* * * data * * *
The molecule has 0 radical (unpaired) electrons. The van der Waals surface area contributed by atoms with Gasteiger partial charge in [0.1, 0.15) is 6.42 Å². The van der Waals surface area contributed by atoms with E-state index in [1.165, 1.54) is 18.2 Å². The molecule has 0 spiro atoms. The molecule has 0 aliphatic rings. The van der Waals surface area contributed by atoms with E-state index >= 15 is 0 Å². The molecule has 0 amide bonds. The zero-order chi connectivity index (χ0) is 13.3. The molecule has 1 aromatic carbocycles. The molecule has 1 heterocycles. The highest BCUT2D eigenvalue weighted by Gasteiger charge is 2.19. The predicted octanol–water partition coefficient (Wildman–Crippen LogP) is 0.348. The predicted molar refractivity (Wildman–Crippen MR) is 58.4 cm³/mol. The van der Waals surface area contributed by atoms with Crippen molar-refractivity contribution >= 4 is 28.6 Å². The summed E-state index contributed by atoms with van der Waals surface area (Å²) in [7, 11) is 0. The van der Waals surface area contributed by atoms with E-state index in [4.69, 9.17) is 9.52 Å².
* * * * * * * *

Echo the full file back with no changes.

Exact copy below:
The molecule has 0 radical (unpaired) electrons. The van der Waals surface area contributed by atoms with Gasteiger partial charge in [0.1, 0.15) is 6.42 Å². The van der Waals surface area contributed by atoms with E-state index in [1.165, 1.54) is 18.2 Å². The molecule has 0 spiro atoms. The molecule has 0 aliphatic rings. The van der Waals surface area contributed by atoms with E-state index >= 15 is 0 Å². The molecule has 0 amide bonds. The zero-order chi connectivity index (χ0) is 13.3. The molecule has 1 aromatic carbocycles. The molecule has 1 heterocycles. The highest BCUT2D eigenvalue weighted by Gasteiger charge is 2.19. The predicted octanol–water partition coefficient (Wildman–Crippen LogP) is 0.348. The predicted molar refractivity (Wildman–Crippen MR) is 58.4 cm³/mol. The van der Waals surface area contributed by atoms with Crippen molar-refractivity contribution >= 4 is 28.6 Å². The summed E-state index contributed by atoms with van der Waals surface area (Å²) in [7, 11) is 0. The van der Waals surface area contributed by atoms with E-state index in [4.69, 9.17) is 9.52 Å².